During the North American leg of the Diary of a Madman Tour, tragedy struck when guitarist Randy Rhoads (and four other people including the pilot) was killed in a plane crash on March 19th, 1982. This devastating event sent Ozzy into an even more downward spiral. He upped his consumption of liquor and drugs, shaved his head, and constantly threatened to quit the music game forever. Of course, as we all know, the threats never came to fruition and Ozzy would keep going. Allen would continue to be ceremoniously hanged for the duration of the Speak of the Devil Tour. Following the tour, Allen was dismissed by either Osbourne, a member of his crew, or perhaps just moved on—it’s a little murky. Allen would appear in a few more films before his OD suicide in 1999 at the young age of 49. I’ve posted some behind-the-scenes images of Allen on tour with Ozzy, as well as a video of Allen on stage with Ozzy in 1982.

And now, you know...
 

A photo of Allen preparing to be hung on stage during his time touring with Ozzy.
 

 
More after the jump…

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Posted by Cherrybomb
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09.12.2018
11:20 am
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That time Robert Fripp and Peter Hammill played in the Stranglers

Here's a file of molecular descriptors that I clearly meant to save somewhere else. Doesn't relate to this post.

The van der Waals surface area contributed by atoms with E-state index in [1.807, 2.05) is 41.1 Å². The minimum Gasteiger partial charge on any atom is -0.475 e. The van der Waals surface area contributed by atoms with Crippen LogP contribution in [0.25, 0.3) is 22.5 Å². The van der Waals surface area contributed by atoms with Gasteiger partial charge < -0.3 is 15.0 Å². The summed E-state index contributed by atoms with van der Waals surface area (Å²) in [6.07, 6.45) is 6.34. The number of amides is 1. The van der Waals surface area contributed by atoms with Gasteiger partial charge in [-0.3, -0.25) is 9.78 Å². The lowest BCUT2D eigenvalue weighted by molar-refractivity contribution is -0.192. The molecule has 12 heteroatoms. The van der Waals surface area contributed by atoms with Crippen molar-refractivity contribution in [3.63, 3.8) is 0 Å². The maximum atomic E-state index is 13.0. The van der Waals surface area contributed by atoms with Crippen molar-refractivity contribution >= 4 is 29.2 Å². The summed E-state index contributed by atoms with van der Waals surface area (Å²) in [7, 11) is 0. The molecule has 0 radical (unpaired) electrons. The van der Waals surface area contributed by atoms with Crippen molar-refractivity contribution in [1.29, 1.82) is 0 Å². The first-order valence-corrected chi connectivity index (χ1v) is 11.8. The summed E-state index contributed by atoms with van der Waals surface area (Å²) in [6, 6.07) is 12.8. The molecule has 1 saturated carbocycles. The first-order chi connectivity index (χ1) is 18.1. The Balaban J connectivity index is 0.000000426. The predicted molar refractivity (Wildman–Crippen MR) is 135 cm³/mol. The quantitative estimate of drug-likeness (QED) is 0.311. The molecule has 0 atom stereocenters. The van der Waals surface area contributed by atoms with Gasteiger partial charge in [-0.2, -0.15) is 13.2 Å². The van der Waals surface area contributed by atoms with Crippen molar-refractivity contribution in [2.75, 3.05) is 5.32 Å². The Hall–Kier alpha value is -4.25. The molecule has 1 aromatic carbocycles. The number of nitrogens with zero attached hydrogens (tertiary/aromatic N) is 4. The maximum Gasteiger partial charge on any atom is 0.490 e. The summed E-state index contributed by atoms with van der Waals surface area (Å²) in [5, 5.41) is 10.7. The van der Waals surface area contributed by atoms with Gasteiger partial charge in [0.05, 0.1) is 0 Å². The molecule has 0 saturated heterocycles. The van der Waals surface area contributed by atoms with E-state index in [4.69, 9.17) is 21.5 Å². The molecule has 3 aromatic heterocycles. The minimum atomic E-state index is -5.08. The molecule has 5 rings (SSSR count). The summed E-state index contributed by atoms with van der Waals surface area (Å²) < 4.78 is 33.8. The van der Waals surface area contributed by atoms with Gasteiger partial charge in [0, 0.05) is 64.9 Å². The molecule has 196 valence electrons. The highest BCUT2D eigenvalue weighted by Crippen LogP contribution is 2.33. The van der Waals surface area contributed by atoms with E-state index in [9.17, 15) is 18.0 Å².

08.24.2018
08:44 am
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JJ Burnel, Richard Jobson and John Ellis on the cover of ‘The Stranglers and Friends Live in Concert’
 
Busted for possession of various drugs late in 1979, Hugh Cornwell was tried the following January and sentenced to an eight-week stretch in Pentonville. The sentence was bad news for Hugh, and it was bad news for ticketholders to the Stranglers’ upcoming engagement at the Rainbow with opening acts UB40 and the Monochrome Set (night one) and Joy Division and Section 25 (night two).

The Stranglers rallied. Instead of canceling the Rainbow dates, they put together a special set with guests from the Cure, the Members, Steel Pulse, Hawkwind, Stiff Little Fingers, Dr. Feelgood and the Vibrators. Hazel O’Connor, Toyah Willcox, Ian Dury and Richard Jobson took turns at the mike, and the missing singer and guitarist was hung in effigy to mark his absence.